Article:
If you ever look towards Emma, I can vouch for some very femslashy bits of descriptions (lots of dwelling on how pretty Jane is :P).
Sunday, April 29th, 2012 05:23 am (UTC)
I do like your Mary but she's extremely intransigent. I think in that case, she's also very attached to a particular Christian model of worthiness and work, in which (despite her particular set of privileges or maybe because of them) everything she enjoys has to be justifed to herself and her religion.
Sunday, April 29th, 2012 05:25 am (UTC)
I suppose Fingersmith has a happy ending, but by god it takes them a journey to get there! Given the, uh, I don't want to spoil people so I'll just say the switch midway through involving characters getting taken places they don't want to be, I'm hard pressed to consider it a cheerful book. I love it, but not for happy-place reasons.

I've been wondering about this 'dangerous time' issue myself re. the 1930s era series The House of Eliot and figured that I had to envision a scenario for women to get a pass on conformity - independent wealth, not marriageable, dead husband, political/charity activism etc. I wonder if the trouble with Austen femslash fic may be less that there weren't unmarried women who could have been cohabiting during that era but that she's writing upper class romances where the goal is to pair off her characters. Of course it has yet to be seen if I can, in practice, write this kind of story...

In terms of examples, would The Secret Diaries of Miss Ann Lister be relevant? I also read a great short novel about a lesbian women's domestic education teacher in the Victorian period who had a happy ending with a student, but the name currently escapes me.
Monday, April 30th, 2012 12:47 pm (UTC)
Well, that's an issue with the characters who end up paired off, but many don't. Right, but I'm suggesting that there would have been a lot more unmarried women in early C19th Britain than one might think from Austen's books (e.g. governesses, teachers, nurses). Plus, the romance format means that unmarriagable women are often portrayed as unfortunate, in a way that compounds the difficulty in writing happy stories about those characters. As such, the cause of the difficulty in writing upbeat Austen femslash may lie less in the historical era and location than in the nature of the source canon.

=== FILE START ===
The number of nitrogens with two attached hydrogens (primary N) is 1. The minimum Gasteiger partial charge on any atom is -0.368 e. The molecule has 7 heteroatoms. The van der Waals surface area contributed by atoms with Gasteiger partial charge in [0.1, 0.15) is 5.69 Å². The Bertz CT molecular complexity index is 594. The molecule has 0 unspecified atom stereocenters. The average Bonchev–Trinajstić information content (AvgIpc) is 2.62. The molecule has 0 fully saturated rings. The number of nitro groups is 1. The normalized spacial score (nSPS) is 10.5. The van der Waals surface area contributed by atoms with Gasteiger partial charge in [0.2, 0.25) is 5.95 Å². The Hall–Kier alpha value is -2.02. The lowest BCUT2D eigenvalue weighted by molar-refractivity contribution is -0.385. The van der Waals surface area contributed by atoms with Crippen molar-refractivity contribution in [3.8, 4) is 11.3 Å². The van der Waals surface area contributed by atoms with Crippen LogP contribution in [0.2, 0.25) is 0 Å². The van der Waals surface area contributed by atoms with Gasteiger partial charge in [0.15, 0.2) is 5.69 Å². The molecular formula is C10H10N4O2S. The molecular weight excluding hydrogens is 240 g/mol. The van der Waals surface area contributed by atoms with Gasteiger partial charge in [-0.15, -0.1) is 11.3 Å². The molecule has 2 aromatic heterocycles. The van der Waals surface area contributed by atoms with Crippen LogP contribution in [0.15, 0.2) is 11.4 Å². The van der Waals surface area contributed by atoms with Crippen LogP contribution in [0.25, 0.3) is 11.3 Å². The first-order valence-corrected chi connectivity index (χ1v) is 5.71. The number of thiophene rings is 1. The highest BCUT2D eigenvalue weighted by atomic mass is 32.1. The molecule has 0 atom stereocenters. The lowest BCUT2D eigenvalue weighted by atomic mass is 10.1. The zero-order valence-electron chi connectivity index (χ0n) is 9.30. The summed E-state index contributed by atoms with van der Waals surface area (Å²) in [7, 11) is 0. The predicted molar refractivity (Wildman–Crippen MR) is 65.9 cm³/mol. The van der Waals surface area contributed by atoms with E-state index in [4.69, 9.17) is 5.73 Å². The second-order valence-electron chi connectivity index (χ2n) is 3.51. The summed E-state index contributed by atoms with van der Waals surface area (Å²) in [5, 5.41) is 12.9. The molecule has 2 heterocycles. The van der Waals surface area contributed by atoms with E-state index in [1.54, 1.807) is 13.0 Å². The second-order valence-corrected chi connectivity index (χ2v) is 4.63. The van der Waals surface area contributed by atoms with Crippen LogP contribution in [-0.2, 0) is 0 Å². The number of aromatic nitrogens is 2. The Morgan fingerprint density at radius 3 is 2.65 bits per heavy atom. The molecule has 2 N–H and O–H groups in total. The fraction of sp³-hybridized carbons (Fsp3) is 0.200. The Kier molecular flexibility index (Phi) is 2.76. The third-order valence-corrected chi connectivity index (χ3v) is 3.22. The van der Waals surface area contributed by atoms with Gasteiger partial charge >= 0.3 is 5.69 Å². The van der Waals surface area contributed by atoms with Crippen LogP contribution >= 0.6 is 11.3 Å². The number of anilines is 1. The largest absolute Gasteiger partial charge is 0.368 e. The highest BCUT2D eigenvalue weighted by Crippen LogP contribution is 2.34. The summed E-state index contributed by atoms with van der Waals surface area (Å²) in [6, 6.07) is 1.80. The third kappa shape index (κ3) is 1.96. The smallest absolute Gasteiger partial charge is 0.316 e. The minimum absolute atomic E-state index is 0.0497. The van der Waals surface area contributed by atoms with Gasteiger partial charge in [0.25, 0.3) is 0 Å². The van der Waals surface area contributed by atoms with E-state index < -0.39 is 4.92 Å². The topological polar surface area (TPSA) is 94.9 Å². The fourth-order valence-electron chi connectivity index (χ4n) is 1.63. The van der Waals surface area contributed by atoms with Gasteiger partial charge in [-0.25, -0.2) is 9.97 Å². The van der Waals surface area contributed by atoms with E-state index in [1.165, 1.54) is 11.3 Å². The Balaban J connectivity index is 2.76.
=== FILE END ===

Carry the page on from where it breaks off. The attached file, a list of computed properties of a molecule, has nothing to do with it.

I'm reminded of a quote by Sarah Waters that I saw on The Guardian: "We underestimate the amazing variety of people's lives in the past, their ingenuity and resilience in dealing with the society they had to live in."
Sunday, April 29th, 2012 07:24 am (UTC)
This is a great problem for so many of us. And it's compounded by the many ways one can make a gay male relationship work when one cannot fit a lesbian one into the historic slot. Nothing like it to foster an ever-increasing resentment of male privilege.

Which is why I write my fem fic in the present day or as science fiction.
Tuesday, May 1st, 2012 05:22 pm (UTC)
I fell in love with the Age Of Sail, such a shame...
Sunday, April 29th, 2012 06:17 pm (UTC)
I've written some medieval fantasy (Tolkien) f/f relationships in a collaborative writing project. Our "happy" resolution was for our lady-loving heroine to marry a man who did not much care she had a female lover, as that was preferable to her sleeping with another man. Happy? Depends on what you mean by 'happy'.

I think different periods experience this pressure differently. While the overwhelming majority of women marry men through most of history, there are definitely periods where this is an exception. We also know the medieval world was mostly indifferent to women loving other women, as they "couldn't have sex" (sex being penetration in medieval law) up until the point where it involved "simulating" heterosexual sex through use of sex toys! (Really, this is documented in the western world). So for those writing in that period we have the possibility of long-term female friendships with sexual behaviors.

I've seen femslash written in Narnia fandom (Aravis/Susan or Aravis/Lucy is a known quantity) which isn't exactly historical, but closer, and for lots of reasons doesn't usually end in happiness (namely the fact that Susan and/or Lucy will vanish in about a year after meeting Aravis, according to canon). In such a context, a pass is often given to nobility or fics don't delve into the long-term consequences of such engagements.

I wonder that more historical fics do not make use of one woman crossdressing or keeping a public appearance of being male in order to protect her lover or even marry her under her assumed male identity. We know this scenario happened with the rise of post-medieval armies, with women going to far lengths to maintain a male identity, including having female companions, who presumably knew their secret. This seems like an excellent way to support historical femslash that offers the possibility of a "happy ending" in a romantic sense, though like any other ending it is complicated in its own way.
Wednesday, May 2nd, 2012 02:59 am (UTC)
I would not be able to read that comfortably. I would be waiting all the time for the Big Betrayal where the protag is unmasked and has to take the brutal consequences.

No fun.